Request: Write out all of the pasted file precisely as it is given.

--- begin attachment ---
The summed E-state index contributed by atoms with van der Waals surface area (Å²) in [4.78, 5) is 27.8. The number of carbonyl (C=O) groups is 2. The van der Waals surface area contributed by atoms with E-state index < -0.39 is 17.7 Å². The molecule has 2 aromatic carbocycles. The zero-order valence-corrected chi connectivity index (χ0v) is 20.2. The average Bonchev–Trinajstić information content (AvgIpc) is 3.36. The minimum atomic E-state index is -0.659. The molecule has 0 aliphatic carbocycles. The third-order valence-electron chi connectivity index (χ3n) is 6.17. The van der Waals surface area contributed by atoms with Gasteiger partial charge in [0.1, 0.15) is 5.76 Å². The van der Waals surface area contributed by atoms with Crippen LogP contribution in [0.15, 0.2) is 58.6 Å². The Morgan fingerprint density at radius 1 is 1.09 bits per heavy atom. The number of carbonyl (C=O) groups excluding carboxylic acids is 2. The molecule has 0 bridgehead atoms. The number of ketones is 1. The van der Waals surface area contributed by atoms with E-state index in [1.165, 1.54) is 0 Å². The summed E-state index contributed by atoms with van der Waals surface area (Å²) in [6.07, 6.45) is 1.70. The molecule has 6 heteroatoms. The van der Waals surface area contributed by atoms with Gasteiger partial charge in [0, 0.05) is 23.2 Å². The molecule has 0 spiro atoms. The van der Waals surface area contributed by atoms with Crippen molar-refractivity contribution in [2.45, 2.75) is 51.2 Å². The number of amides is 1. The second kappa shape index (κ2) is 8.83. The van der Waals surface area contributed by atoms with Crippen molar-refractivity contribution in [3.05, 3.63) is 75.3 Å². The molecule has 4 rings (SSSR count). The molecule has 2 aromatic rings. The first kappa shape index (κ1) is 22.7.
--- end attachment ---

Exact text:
The summed E-state index contributed by atoms with van der Waals surface area (Å²) in [4.78, 5) is 27.8. The number of carbonyl (C=O) groups is 2. The van der Waals surface area contributed by atoms with E-state index < -0.39 is 17.7 Å². The molecule has 2 aromatic carbocycles. The zero-order valence-corrected chi connectivity index (χ0v) is 20.2. The average Bonchev–Trinajstić information content (AvgIpc) is 3.36. The minimum atomic E-state index is -0.659. The molecule has 0 aliphatic carbocycles. The third-order valence-electron chi connectivity index (χ3n) is 6.17. The van der Waals surface area contributed by atoms with Gasteiger partial charge in [0.1, 0.15) is 5.76 Å². The van der Waals surface area contributed by atoms with Crippen LogP contribution in [0.15, 0.2) is 58.6 Å². The Morgan fingerprint density at radius 1 is 1.09 bits per heavy atom. The number of carbonyl (C=O) groups excluding carboxylic acids is 2. The molecule has 0 bridgehead atoms. The number of ketones is 1. The van der Waals surface area contributed by atoms with E-state index in [1.165, 1.54) is 0 Å². The summed E-state index contributed by atoms with van der Waals surface area (Å²) in [6.07, 6.45) is 1.70. The molecule has 6 heteroatoms. The van der Waals surface area contributed by atoms with Gasteiger partial charge in [0, 0.05) is 23.2 Å². The molecule has 0 spiro atoms. The van der Waals surface area contributed by atoms with Crippen molar-refractivity contribution in [2.45, 2.75) is 51.2 Å². The number of amides is 1. The second kappa shape index (κ2) is 8.83. The van der Waals surface area contributed by atoms with Crippen molar-refractivity contribution in [3.05, 3.63) is 75.3 Å². The molecule has 4 rings (SSSR count). The molecule has 2 aromatic rings. The first kappa shape index (κ1) is 22.7.